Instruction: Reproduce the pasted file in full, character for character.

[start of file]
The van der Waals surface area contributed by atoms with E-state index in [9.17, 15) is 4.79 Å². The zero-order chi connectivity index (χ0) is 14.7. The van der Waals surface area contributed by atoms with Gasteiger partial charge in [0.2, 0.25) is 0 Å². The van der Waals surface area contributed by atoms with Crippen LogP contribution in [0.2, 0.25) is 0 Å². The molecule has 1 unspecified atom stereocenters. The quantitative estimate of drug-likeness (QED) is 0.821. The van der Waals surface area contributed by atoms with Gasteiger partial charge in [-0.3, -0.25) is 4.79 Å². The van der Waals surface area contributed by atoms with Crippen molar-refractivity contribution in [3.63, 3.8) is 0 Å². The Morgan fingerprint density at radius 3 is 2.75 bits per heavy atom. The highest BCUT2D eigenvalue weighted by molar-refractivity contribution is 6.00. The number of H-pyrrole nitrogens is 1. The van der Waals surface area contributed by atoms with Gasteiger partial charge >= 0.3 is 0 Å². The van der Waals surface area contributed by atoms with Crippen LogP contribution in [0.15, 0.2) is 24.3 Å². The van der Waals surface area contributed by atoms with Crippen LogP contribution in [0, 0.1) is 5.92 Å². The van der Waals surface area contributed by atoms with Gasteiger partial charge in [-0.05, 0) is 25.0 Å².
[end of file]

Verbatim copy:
The van der Waals surface area contributed by atoms with E-state index in [9.17, 15) is 4.79 Å². The zero-order chi connectivity index (χ0) is 14.7. The van der Waals surface area contributed by atoms with Gasteiger partial charge in [0.2, 0.25) is 0 Å². The van der Waals surface area contributed by atoms with Crippen LogP contribution in [0.2, 0.25) is 0 Å². The molecule has 1 unspecified atom stereocenters. The quantitative estimate of drug-likeness (QED) is 0.821. The van der Waals surface area contributed by atoms with Gasteiger partial charge in [-0.3, -0.25) is 4.79 Å². The van der Waals surface area contributed by atoms with Crippen molar-refractivity contribution in [3.63, 3.8) is 0 Å². The Morgan fingerprint density at radius 3 is 2.75 bits per heavy atom. The highest BCUT2D eigenvalue weighted by molar-refractivity contribution is 6.00. The number of H-pyrrole nitrogens is 1. The van der Waals surface area contributed by atoms with Gasteiger partial charge >= 0.3 is 0 Å². The van der Waals surface area contributed by atoms with Crippen LogP contribution in [0.15, 0.2) is 24.3 Å². The van der Waals surface area contributed by atoms with Crippen LogP contribution in [0, 0.1) is 5.92 Å². The van der Waals surface area contributed by atoms with Gasteiger partial charge in [-0.05, 0) is 25.0 Å².